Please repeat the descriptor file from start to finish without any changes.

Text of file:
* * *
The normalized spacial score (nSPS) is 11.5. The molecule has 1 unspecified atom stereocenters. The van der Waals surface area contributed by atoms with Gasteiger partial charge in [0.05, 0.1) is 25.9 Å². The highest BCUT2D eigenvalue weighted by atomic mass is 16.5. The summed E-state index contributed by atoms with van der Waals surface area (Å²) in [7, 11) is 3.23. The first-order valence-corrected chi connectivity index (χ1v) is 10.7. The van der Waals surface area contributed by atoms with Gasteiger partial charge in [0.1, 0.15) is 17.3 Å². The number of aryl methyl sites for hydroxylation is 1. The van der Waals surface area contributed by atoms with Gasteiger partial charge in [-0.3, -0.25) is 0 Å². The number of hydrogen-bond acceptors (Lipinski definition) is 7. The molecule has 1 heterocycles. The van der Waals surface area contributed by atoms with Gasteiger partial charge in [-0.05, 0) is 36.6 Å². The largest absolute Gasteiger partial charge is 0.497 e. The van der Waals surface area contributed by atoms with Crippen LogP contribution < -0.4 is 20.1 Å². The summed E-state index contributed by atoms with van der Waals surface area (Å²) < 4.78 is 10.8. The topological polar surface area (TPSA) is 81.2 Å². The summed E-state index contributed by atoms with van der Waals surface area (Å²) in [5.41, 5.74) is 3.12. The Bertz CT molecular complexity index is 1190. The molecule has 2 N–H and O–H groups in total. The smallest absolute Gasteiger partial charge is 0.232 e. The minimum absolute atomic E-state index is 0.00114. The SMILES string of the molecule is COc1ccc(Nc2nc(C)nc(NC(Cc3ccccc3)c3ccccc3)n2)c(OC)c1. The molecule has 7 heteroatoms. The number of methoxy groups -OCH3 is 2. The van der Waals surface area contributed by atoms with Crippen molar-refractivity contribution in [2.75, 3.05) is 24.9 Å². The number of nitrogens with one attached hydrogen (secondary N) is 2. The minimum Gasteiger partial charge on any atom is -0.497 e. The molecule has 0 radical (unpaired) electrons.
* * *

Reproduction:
The normalized spacial score (nSPS) is 11.5. The molecule has 1 unspecified atom stereocenters. The van der Waals surface area contributed by atoms with Gasteiger partial charge in [0.05, 0.1) is 25.9 Å². The highest BCUT2D eigenvalue weighted by atomic mass is 16.5. The summed E-state index contributed by atoms with van der Waals surface area (Å²) in [7, 11) is 3.23. The first-order valence-corrected chi connectivity index (χ1v) is 10.7. The van der Waals surface area contributed by atoms with Gasteiger partial charge in [0.1, 0.15) is 17.3 Å². The number of aryl methyl sites for hydroxylation is 1. The van der Waals surface area contributed by atoms with Gasteiger partial charge in [-0.3, -0.25) is 0 Å². The number of hydrogen-bond acceptors (Lipinski definition) is 7. The molecule has 1 heterocycles. The van der Waals surface area contributed by atoms with Gasteiger partial charge in [-0.05, 0) is 36.6 Å². The largest absolute Gasteiger partial charge is 0.497 e. The van der Waals surface area contributed by atoms with Crippen LogP contribution < -0.4 is 20.1 Å². The summed E-state index contributed by atoms with van der Waals surface area (Å²) < 4.78 is 10.8. The topological polar surface area (TPSA) is 81.2 Å². The summed E-state index contributed by atoms with van der Waals surface area (Å²) in [5.41, 5.74) is 3.12. The Bertz CT molecular complexity index is 1190. The molecule has 2 N–H and O–H groups in total. The smallest absolute Gasteiger partial charge is 0.232 e. The minimum absolute atomic E-state index is 0.00114. The SMILES string of the molecule is COc1ccc(Nc2nc(C)nc(NC(Cc3ccccc3)c3ccccc3)n2)c(OC)c1. The molecule has 7 heteroatoms. The number of methoxy groups -OCH3 is 2. The van der Waals surface area contributed by atoms with Crippen molar-refractivity contribution in [2.75, 3.05) is 24.9 Å². The number of nitrogens with one attached hydrogen (secondary N) is 2. The minimum Gasteiger partial charge on any atom is -0.497 e. The molecule has 0 radical (unpaired) electrons.